3D Reconstruction of the Underwater Sea-floor

Students: Daniel Perazzo, Sanowar Munshi, Francheska Kovacevic

TA: Kevin Roice

Mentors: Antonio Teran, Zachary Randell, Megan Williams


Monitoring the health and sustainability of native ecosystems is an especially pressing issue in an era heavily impacted by global warming and climate change. One of the most vulnerable types of ecosystems for climate change are the oceans, which means that developing methods to monitor these ecosystems is of paramount importance. 

Inspired by this problem, this SGI 2023 project aims to use state-of-the-art 3D reconstruction methods to monitor kelp, a type of algae that grows in Seattle’s bay area.

This project was done in partnership with Seattle aquarium and allowed us to use data available from their underwater robots as shown in the figure below.

Figure 1: Underwater robot to collect the data

This robot collected numerous pictures and videos in high-resolution, as seen in the figure below. From this data, we managed to perform the reconstruction of the sea floor, by some steps. First we perform a sparse reconstruction to get the camera poses and then we perform some experiments to perform the dense reconstruction. The input data is shown below.

Figure 2: Types of input data extracted by the robot. High-resolution images for 3D reconstruction

Sparse Reconstruction

To get the dense reconstruction working, we first performed a sparse reconstruction of the scene, in the image below we see the camera poses extracted using COLMAP [5], and their trajectory in the underwater seafloor. It should be noted that the trajectory of the camera differs substantially from the trajectory of the real robot. This could be caused by the lack of a loop closure during the trajectory of the camera. 

Figure 3: Camera poses extracted from COLMAP. 

With these camera poses, we can reconstruct the depth maps, as shown below. These are very good for debugging, since we can visualize and get a grasp of how the output of COLMAP differs from the real result. As can be seen, there are some artifacts for the reconstruction of the depth for this image. And this will reflect in the quality of the 3D reconstruction.

Figure 4: Example of depth reconstruction using the captured camera poses extracted by COLMAP

3D Reconstruction

After computing the camera poses, we can go to the 3D reconstruction step. We used some techniques to perform 3D reconstruction of the seafloor using the data provided to us by Dr. Zachary Randell and his team. For our reconstruction tests we used COLMAP [1]. In the image below we present the image of the reconstruction.

Figure 5: Reconstruction of the sea-floor.

We can notice that the reconstruction of the seabed has a curved shape, which is not reflected in the real seabed. This error could be caused by the fact that, as mentioned before, this shape has a lack of a loop closure.

We also compared the original images, as can be seen in the figure below. Although “rocky”, it can be seen that the quality of the images is relatively good.

Figure 6: Comparison of image from the robot video with the generated mesh.

We also tested with NeRFs [2] in this scene using the camera poses extracted by COLMAP. For these tests, we used nerfstudio [3]. Due to the problems already mentioned for the camera poses, the results of the NeRF reconstruction are really poor, since it could not reconstruct the seabed. The “cloud” error was supposed to be the reconstructed view. An image for this result is shown below:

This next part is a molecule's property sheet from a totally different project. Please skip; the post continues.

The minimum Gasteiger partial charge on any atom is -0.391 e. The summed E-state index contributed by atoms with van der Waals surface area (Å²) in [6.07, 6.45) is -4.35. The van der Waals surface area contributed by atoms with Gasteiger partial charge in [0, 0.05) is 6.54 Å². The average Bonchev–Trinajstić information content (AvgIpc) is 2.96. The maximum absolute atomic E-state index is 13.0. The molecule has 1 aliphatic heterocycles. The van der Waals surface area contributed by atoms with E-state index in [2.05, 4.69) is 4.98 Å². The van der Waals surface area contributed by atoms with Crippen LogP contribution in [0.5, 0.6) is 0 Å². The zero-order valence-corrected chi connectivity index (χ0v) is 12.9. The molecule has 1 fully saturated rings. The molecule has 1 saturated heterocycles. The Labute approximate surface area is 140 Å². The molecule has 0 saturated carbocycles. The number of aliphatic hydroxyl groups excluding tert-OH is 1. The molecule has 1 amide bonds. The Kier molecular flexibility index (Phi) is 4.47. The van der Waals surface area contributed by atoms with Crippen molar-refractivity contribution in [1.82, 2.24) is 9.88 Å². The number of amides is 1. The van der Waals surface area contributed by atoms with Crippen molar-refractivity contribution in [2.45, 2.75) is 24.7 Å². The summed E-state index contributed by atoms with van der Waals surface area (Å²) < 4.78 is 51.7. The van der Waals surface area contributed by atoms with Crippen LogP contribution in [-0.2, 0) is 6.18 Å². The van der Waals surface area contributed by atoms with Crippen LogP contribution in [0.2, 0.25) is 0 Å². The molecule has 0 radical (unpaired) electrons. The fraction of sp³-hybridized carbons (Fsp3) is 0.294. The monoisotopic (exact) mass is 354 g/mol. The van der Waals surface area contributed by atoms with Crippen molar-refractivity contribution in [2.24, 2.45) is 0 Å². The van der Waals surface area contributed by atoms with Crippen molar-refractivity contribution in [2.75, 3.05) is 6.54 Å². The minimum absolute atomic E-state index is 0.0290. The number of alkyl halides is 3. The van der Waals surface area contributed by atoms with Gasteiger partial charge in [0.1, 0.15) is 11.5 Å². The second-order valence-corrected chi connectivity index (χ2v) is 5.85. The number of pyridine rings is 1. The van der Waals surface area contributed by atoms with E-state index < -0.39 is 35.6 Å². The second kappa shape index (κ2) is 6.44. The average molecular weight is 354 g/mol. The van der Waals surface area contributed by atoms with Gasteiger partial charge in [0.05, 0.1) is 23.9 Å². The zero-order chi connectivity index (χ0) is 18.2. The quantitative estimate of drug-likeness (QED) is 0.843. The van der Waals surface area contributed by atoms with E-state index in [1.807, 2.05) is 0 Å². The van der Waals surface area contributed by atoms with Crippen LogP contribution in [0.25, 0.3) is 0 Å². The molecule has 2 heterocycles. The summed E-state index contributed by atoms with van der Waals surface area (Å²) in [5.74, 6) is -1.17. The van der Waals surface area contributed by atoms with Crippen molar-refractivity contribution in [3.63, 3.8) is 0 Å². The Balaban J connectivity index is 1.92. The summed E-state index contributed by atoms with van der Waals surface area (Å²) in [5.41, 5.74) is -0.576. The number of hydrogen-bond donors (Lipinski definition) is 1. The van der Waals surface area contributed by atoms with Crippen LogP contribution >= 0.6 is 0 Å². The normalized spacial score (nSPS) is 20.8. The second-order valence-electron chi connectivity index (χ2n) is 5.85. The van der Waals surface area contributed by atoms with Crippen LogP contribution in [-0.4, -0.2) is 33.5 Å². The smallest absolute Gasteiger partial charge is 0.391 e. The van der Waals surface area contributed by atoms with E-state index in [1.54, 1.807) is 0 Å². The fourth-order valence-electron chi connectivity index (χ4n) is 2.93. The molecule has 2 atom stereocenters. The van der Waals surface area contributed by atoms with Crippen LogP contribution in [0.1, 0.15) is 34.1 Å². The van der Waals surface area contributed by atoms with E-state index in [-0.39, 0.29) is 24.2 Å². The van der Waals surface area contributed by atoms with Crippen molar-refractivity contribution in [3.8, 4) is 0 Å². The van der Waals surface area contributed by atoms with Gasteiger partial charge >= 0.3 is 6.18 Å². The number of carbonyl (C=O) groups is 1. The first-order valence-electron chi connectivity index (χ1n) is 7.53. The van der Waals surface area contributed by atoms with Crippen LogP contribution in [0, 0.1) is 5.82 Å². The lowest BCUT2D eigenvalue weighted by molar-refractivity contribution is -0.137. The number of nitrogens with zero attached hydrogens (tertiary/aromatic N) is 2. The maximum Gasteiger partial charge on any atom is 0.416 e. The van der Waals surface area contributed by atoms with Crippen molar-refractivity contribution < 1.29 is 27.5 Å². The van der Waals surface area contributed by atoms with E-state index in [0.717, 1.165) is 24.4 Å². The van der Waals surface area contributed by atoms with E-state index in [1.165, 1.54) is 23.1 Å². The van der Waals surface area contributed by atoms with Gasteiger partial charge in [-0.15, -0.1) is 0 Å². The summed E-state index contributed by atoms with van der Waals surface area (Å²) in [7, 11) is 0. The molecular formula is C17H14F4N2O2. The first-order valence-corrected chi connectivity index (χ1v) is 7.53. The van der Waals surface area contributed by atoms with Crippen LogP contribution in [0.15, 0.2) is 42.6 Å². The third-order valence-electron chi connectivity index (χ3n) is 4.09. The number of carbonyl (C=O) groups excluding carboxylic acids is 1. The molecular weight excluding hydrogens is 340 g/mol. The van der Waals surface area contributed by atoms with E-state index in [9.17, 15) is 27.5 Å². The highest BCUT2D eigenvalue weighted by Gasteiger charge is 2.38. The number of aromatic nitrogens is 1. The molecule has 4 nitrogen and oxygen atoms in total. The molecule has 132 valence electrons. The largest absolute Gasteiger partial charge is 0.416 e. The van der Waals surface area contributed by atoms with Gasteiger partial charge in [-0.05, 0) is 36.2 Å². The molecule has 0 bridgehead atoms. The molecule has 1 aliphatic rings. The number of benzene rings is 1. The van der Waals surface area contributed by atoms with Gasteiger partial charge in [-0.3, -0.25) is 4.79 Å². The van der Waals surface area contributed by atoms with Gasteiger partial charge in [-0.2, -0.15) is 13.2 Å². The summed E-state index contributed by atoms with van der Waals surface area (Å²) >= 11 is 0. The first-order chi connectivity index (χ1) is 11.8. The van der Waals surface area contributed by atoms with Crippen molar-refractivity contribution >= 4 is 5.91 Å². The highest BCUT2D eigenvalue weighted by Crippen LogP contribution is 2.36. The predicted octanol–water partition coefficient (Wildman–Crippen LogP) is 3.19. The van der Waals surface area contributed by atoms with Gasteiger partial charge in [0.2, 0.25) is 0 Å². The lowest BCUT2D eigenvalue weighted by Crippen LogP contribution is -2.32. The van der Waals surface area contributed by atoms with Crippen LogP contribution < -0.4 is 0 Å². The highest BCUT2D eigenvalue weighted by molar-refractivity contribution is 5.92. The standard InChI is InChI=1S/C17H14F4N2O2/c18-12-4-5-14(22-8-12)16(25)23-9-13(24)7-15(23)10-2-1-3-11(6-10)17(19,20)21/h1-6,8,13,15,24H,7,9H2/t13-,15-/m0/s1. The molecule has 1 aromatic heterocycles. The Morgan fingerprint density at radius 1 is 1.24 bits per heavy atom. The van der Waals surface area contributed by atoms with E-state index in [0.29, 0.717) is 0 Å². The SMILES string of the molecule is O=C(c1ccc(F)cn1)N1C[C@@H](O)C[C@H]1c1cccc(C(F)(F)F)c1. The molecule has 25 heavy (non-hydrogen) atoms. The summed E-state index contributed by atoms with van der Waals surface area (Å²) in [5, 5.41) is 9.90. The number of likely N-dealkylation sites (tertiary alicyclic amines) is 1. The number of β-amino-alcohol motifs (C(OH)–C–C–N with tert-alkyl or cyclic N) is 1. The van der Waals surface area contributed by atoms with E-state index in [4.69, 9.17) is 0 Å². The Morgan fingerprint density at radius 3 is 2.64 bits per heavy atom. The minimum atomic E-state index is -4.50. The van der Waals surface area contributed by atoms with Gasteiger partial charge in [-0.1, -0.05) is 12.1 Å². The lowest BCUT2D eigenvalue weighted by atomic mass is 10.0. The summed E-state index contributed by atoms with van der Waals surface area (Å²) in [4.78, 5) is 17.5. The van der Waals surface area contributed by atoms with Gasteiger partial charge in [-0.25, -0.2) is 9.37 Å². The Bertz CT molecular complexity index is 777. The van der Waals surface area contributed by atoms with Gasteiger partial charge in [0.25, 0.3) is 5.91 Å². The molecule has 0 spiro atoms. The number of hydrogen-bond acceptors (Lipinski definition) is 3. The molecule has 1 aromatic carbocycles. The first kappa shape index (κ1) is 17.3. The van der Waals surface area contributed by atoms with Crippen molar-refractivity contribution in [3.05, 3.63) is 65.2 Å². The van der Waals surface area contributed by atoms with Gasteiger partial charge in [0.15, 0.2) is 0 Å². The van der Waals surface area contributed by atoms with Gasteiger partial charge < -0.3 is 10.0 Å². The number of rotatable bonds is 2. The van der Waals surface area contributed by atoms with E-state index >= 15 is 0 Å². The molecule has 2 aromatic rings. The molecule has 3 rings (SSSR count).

Figure 7: Reconstruction of our scene with NeRFs. We hypothesize this being to the camera poses.

We also tested with a scene from the Sea-thru-NeRF [4] dataset, which yielded much better results:

Figure 8: Reconstruction of Sea-thru-NeRF with NeRFs. The scene was already prepared for NeRF reconstruction

Although the perceptual results were good, for some views, when we tried to recover the results using NeRFs yielded poor results, as can be seen on the point cloud bellow:

Figure 9: Mesh obtained from Sea-thru-NeRF scene. 

As can be seen, the NeRF interpreted the water as an object. So, it reconstructed the seafloor wrongly.

Conclusions and Future Work

3D reconstruction of the underwater sea floor is really important for monitoring kelp forests. However, for our study cases, there is a lot to learn and research. More experiments could be made that perform loop closure to see if this could yield better camera poses, which in turn would result in a better 3D dense reconstruction. A source for future work could be to prepare and work in ways to integrate the techniques already introduced on Sea-ThruNeRF to nerfstudio, which would be really great for visualization of their results. Also, the poor quality of the 3D mesh generated by nerfstudio will probably increase if we use Sea-ThruNeRF. These types of improvements could yield better 3D reconstructions and, in turn, better monitoring for oceanographers.


[1] Schonberger, Johannes et al. “Structure-from-motion revisited.” IEEE Conference on Computer Vision and Pattern Recognition (CVPR). 2016.

[2] Mildenhall, Ben, et al. “Nerf: Representing scenes as neural radiance fields for view synthesis.” Communications of the ACM. 2021

[3] Tancik, M., et al. “Nerfstudio: A modular framework for neural radiance field development”. ACM SIGGRAPH 2023.

[4] Levy, D., et al. “SeaThru-NeRF: Neural Radiance Fields in Scattering Media.” IEEE/CVF Conference on Computer Vision and Pattern Recognition (CVPR). 2023.

[5] Schonberger, Johannes L., and Jan-Michael Frahm. “Structure-from-motion revisited.” IEEE/CVF Conference on Computer Vision and Pattern Recognition (CVPR). 2016.

Leave a Reply

Your email address will not be published. Required fields are marked *